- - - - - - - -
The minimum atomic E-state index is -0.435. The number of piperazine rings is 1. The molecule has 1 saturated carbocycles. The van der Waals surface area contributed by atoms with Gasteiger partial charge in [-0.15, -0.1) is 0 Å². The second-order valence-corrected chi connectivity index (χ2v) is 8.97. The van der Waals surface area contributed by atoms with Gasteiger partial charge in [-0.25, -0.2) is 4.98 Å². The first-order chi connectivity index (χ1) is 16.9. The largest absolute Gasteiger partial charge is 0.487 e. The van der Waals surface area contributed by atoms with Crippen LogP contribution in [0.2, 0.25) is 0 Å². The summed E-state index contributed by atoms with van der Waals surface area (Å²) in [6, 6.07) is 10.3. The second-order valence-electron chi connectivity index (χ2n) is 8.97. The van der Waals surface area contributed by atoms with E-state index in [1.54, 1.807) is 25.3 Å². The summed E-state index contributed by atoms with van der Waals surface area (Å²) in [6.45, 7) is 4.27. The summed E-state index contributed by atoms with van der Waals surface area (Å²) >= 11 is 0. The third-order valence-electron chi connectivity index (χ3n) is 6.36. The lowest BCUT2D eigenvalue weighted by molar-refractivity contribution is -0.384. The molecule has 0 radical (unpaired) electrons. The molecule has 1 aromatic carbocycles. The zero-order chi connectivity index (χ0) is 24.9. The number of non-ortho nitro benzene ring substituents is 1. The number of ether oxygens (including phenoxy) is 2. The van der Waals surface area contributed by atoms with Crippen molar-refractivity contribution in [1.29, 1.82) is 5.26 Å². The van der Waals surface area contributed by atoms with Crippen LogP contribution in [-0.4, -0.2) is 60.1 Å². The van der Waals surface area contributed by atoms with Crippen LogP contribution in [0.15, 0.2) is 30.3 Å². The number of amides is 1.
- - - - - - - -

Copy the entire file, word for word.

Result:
The minimum atomic E-state index is -0.435. The number of piperazine rings is 1. The molecule has 1 saturated carbocycles. The van der Waals surface area contributed by atoms with Gasteiger partial charge in [-0.15, -0.1) is 0 Å². The second-order valence-corrected chi connectivity index (χ2v) is 8.97. The van der Waals surface area contributed by atoms with Gasteiger partial charge in [-0.25, -0.2) is 4.98 Å². The first-order chi connectivity index (χ1) is 16.9. The largest absolute Gasteiger partial charge is 0.487 e. The van der Waals surface area contributed by atoms with Crippen LogP contribution in [0.2, 0.25) is 0 Å². The summed E-state index contributed by atoms with van der Waals surface area (Å²) in [6, 6.07) is 10.3. The second-order valence-electron chi connectivity index (χ2n) is 8.97. The van der Waals surface area contributed by atoms with E-state index in [1.54, 1.807) is 25.3 Å². The summed E-state index contributed by atoms with van der Waals surface area (Å²) in [6.45, 7) is 4.27. The summed E-state index contributed by atoms with van der Waals surface area (Å²) >= 11 is 0. The third-order valence-electron chi connectivity index (χ3n) is 6.36. The lowest BCUT2D eigenvalue weighted by molar-refractivity contribution is -0.384. The molecule has 0 radical (unpaired) electrons. The molecule has 1 aromatic carbocycles. The zero-order chi connectivity index (χ0) is 24.9. The number of non-ortho nitro benzene ring substituents is 1. The number of ether oxygens (including phenoxy) is 2. The van der Waals surface area contributed by atoms with Crippen molar-refractivity contribution in [1.29, 1.82) is 5.26 Å². The van der Waals surface area contributed by atoms with Crippen LogP contribution in [-0.4, -0.2) is 60.1 Å². The van der Waals surface area contributed by atoms with Crippen LogP contribution in [0.15, 0.2) is 30.3 Å². The number of amides is 1.